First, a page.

This serious question was often discussed by the officer and his “staff,” and Mrs Barnett and Madge differed from their chief on the subject. They thought it would be better to tell the whole truth; the men were brave and energetic, not likely to yield to despair, and the shock would not be great if they heard of it now, instead of only when their situation was so hopeless that it could not be concealed. But in spite of the justice of these remarks, Hobson would not yield, and he was supported by Sergeant Long. Perhaps, after all, they were right; they were both men of long experience, and knew the temper of their men.

And so the work of provisioning and strengthening the fort proceeded. The palisaded enceinte was repaired with new stakes, and made higher in many places, so that it really formed a very strong fortification. Mac-Nab also put into execution, with his chief’s approval, a plan he had long had at heart. At the corners abutting on the lake he built two little pointed sentry-boxes, which completed the defences; and Corporal Joliffe anticipated with delight the time when he should be sent to relieve guard: he felt that they gave a military look to the buildings, and made them really imposing.

The palisade was now completely finished, and Mac-Nab, remembering the sufferings of the last winter, built a new wood shed close up against the house itself, with a door of communication inside, so that there would be no need to go outside at all. By this contrivance the fuel would always be ready to hand. On the left side of the house, opposite the shed, Mac-Nab constructed a large sleeping-room for the soldiers, so that the camp-bed could be removed from the common room. This room was also to be used for meals, and work. The three married couples had private rooms walled off, so that the large house was relieved of them as well as of all the other soldiers. A magazine for furs only was also erected behind the house near the powder-magazine, leaving the loft free for stores; and the rafters and ribs of the latter were bound with iron cramps, that they might be able to resist all attacks. Mac-Nab also intended to build a little wooden chapel, which had been included in Hobson’s original plan of the factory; but its erection was put off until the next summer.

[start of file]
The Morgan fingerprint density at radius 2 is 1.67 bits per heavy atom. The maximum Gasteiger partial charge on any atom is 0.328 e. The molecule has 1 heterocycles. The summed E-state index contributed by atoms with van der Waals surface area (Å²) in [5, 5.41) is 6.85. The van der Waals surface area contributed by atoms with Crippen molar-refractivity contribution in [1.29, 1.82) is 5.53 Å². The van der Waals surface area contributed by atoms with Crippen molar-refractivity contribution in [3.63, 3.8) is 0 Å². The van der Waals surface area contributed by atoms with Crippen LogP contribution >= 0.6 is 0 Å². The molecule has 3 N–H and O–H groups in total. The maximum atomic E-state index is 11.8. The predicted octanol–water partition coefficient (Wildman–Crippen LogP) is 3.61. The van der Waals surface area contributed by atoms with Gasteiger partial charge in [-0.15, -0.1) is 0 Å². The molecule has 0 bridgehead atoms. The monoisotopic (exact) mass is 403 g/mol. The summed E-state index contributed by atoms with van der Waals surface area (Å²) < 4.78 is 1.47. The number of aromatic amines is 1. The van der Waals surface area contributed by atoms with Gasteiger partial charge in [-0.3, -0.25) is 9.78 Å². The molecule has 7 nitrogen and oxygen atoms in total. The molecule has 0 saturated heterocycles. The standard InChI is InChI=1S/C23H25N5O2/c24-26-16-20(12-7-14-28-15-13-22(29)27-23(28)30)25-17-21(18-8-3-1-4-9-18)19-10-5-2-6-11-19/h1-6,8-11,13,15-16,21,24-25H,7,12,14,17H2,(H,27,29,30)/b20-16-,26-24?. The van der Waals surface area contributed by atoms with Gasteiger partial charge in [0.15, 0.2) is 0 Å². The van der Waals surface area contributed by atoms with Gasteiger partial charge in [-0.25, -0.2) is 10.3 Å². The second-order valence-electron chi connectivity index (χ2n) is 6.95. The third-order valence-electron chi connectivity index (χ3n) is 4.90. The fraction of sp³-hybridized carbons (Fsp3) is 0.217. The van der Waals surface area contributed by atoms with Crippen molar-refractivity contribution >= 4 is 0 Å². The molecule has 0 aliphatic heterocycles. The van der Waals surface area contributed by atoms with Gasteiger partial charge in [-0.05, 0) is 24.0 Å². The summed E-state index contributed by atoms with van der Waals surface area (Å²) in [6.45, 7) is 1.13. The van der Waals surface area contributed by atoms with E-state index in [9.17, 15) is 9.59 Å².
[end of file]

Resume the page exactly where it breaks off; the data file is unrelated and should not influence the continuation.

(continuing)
With what eager interest would the Lieutenant have once watched the progress of his establishment! Had he been building on firm ground, with what delight would he have watched the houses, sheds, and magazines rising around him! He remembered the scheme of crowning Cape Bathurst with a redoubt for the protection of Fort Hope with a sigh. The very name of the factory, “Fort Hope,” made his heart sink within him; for should it not more truly be called “Fort Despair?”

These various works took up the whole summer, and there was no time for ennui. The construction of the boat proceeded rapidly. Mac-Nab meant it to be of about thirty tons measurement, which would make it large enough to carry some twenty passengers several hundred miles in the fine season. The carpenter had been fortunate enough to find some bent pieces of wood, so that he was able quickly to form the first ribs of the vessel, and soon the stern and sternpost, fixed to the keel, were upon the dockyard at the foot of Cape Bathurst.

Whilst the carpenters were busy with hatchets, saws, and adzes, the hunters were eagerly hunting the reindeer and Polar hares, which abounded near the fort. The Lieutenant, however, told Marbre and Sabine not to go far away, stating as a reason, that until the buildings were completed he did not wish to attract the notice of rivals. The truth was, he did not wish the changes which had taken place to be noticed.

One day Marbre inquired if it was not now time to go to Walruses’ Bay, and get a fresh supply of morse-oil for burning, and Hobson replied rather hastily—

“No, Marbre; it would be useless.”

The Lieutenant knew only too well that Walruses’ Bay was two hundred miles away, and that there were no morses to be hunted on the island.

It must not be supposed that Hobson considered the situation desperate even now.

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The Fur Country Part 02 Page 17

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Jules Verne

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Jules Verne
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